Letters, Tuesday, December 3, 2013

Have your say

Fears over reason for sewage pong

I HAVE heard it all now, referring to the article in last week’s Sunderland Echo regarding “Water bosses spray Sunderland sewage trucks with bubblegum scent in a bid to beat the pong”.

 What concerns me is that if you can smell a sewage pong, then it means that there are undoubtedly pathogens released into the atmosphere too.

 Nature gave us a sense of smell to enable us to either enjoy the source or to find it offensive. It is obvious that the people of Hendon find the pong offensive.

 Like pain, which tells us that what’s causing it should be avoided, in this case it appears the avoidance for the Hendon people means the water company spray bubblegum scent.

 To apply bubblegum scent to mask unpleasant odours, when one should really be stopping the cause of the pongs, shows once again the council’s failure to act against the water company.

 The council says there has only been one recorded instance of smells being a problem since August. Considering it has been the driest year for years, why should there be a problem at all?

 For the water company to resort to such desperate measures, covers up the real danger of the possibility that pathogens, which are an organism capable of causing disease, are present.

 It seems like common sense to suggest that what is needed is for the water company to ensure that the sewage treatment plant works safely without any emissions, either of harmful odours or of still contaminated sewage.

 After all, we are paying for that service, aren’t we?

Bob Latimer,


A perfect present

ON behalf of more than 10million people in the UK with hearing loss, I would like to publicly thank John Lewis for speedily re-releasing its Christmas television advertisement with subtitles.

 The original omission has brought to light one of many challenges faced by deaf and hard of hearing people at Christmas.

 Many people with hearing loss can feel isolated at Christmas and while subtitling may seem trivial, Action on Hearing Loss members tell us that words and music, be it carols or lyrics sung by Lily Allen, is one of the things they miss most. Subtitles allow them to share the experience with family and friends.

 The avalanche from the deaf community on social media following the lack of subtitles on the first John Lewis advert, led Action on Hearing Loss to Tweet the company and its response was immediate.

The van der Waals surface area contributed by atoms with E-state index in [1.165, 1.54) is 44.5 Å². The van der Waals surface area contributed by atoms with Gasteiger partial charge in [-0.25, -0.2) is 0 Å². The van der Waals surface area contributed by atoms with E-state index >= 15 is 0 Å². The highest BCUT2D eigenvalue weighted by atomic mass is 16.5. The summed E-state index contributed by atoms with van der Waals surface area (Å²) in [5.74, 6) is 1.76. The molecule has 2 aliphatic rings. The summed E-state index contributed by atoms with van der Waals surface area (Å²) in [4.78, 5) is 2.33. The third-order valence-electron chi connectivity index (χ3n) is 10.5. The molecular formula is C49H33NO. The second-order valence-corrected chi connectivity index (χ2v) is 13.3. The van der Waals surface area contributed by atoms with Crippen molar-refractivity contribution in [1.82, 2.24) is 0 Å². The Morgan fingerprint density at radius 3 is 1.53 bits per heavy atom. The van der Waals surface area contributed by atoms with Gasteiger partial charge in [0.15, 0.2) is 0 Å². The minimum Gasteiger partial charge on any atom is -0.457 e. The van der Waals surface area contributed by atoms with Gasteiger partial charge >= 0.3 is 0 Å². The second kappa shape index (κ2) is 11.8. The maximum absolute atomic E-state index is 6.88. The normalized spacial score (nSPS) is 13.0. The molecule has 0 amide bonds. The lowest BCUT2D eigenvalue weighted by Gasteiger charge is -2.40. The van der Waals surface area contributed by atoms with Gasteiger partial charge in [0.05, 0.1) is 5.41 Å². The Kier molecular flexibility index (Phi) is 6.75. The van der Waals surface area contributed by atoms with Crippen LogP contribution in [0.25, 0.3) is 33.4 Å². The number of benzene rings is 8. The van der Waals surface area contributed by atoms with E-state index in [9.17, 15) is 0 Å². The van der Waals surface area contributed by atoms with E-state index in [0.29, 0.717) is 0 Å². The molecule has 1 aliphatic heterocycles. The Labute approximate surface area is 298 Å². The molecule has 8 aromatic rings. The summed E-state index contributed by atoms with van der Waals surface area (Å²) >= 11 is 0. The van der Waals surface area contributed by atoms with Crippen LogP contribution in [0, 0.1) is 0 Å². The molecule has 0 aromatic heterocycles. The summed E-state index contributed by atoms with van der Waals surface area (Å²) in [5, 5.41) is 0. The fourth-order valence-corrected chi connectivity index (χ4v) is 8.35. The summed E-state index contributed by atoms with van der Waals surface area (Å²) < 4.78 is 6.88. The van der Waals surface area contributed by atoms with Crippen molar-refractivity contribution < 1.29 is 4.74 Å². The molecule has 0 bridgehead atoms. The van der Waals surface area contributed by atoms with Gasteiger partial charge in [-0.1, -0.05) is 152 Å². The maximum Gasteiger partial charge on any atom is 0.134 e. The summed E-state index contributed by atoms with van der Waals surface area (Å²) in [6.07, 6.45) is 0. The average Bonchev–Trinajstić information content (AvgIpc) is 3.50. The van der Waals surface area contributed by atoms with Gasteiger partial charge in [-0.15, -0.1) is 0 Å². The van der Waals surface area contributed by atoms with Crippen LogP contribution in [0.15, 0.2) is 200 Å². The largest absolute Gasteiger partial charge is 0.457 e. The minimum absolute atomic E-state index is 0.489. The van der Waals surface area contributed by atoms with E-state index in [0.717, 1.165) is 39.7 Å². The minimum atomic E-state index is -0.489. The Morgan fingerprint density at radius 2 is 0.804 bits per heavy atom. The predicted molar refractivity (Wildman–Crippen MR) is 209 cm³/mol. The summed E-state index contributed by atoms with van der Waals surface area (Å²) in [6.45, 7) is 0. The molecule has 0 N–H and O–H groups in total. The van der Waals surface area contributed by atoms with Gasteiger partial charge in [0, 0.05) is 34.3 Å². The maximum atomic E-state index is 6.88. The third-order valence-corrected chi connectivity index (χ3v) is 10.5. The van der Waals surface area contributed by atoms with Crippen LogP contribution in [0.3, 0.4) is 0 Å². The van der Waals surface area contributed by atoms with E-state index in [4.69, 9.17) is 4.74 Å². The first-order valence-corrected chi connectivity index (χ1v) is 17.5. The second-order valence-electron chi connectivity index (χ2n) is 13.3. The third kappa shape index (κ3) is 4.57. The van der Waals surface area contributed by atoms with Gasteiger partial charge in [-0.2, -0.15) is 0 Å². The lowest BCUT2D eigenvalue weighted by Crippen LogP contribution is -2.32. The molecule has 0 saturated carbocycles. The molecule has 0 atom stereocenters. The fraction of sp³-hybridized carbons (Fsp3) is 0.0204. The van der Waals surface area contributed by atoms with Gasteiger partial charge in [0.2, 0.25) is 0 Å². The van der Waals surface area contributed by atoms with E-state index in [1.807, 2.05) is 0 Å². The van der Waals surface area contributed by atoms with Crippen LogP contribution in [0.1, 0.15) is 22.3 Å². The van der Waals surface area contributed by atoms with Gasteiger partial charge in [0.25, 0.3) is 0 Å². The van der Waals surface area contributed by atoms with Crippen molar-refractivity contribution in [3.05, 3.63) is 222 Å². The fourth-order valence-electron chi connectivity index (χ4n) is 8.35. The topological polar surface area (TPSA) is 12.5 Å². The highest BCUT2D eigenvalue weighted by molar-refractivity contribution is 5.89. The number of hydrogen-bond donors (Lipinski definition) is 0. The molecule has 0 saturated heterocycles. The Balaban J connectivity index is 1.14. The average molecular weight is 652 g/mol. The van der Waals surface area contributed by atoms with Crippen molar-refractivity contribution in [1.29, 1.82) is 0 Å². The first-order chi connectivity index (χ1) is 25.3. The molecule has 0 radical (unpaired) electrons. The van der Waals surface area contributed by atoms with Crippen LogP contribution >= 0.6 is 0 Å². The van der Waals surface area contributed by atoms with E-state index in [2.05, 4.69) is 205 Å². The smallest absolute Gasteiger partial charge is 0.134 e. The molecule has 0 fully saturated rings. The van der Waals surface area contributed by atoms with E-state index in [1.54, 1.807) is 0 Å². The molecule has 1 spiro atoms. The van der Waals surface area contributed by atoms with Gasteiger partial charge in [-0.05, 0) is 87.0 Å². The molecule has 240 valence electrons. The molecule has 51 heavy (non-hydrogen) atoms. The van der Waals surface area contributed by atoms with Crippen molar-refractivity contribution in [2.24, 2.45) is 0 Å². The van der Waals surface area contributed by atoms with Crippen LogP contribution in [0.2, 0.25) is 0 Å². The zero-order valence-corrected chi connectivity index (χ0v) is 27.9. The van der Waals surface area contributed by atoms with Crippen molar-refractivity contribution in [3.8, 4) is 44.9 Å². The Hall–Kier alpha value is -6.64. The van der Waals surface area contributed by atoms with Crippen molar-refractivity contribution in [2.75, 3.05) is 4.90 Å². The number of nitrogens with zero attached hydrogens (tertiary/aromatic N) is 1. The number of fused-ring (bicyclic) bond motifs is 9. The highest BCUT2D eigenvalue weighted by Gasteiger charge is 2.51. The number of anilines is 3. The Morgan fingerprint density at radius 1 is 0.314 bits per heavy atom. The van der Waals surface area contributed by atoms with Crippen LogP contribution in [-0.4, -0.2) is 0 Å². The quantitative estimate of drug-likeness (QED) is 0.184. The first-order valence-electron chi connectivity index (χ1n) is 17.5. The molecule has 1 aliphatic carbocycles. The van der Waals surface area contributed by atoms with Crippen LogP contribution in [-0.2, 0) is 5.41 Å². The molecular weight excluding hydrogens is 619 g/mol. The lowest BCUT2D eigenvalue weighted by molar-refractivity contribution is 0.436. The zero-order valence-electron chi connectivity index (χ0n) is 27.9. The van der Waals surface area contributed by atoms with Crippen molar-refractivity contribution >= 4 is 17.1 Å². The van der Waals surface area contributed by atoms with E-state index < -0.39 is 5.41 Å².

Subtitles were included in less than a week and we would like to thank John Lewis for an early Christmas present.

 John Lewis responded in the spirit of Christmas and we would like to urge other retailers and members of the public to follow suit.

 As the UK’s largest charity for the deaf, Action on Hearing Loss works to ensure people with hearing loss enjoy the best possible Christmas, and ask everyone to take that extra care to ensure family and friends who are deaf or hard of hearing do not feel excluded this festive season.

Rob Burley,

head of public affairs and campaigns,

Action on Hearing Loss

Voting was a waste

A NORTH East Assembly was voted against in 2004, but now the seven North East councils are trying for it again with a new name – “Combined Authority”.

 More expenses, more jobs for the boys, another layer of bureaucracy, which will take more money from council taxpayers.

 This was supposed to go before the Government in April 2014, but seven North East Councils are taking it for granted now.

 Durham County council has appointed a Chester-le-Street councillor as chairman of the North East Leadership Board, another layer of bureaucracy to lead the creation of the new authority.

 Why did people waste their time voting against a North East Assembly?

Majorie Matthews

Such kindness

I WOULD like to thank the very kind lady who handed in my handbag, which was left in Debenhams cafe, on Saturday, November 23.

 I would like to wish you and your family a very merry Christmas and best wishes for the New Year.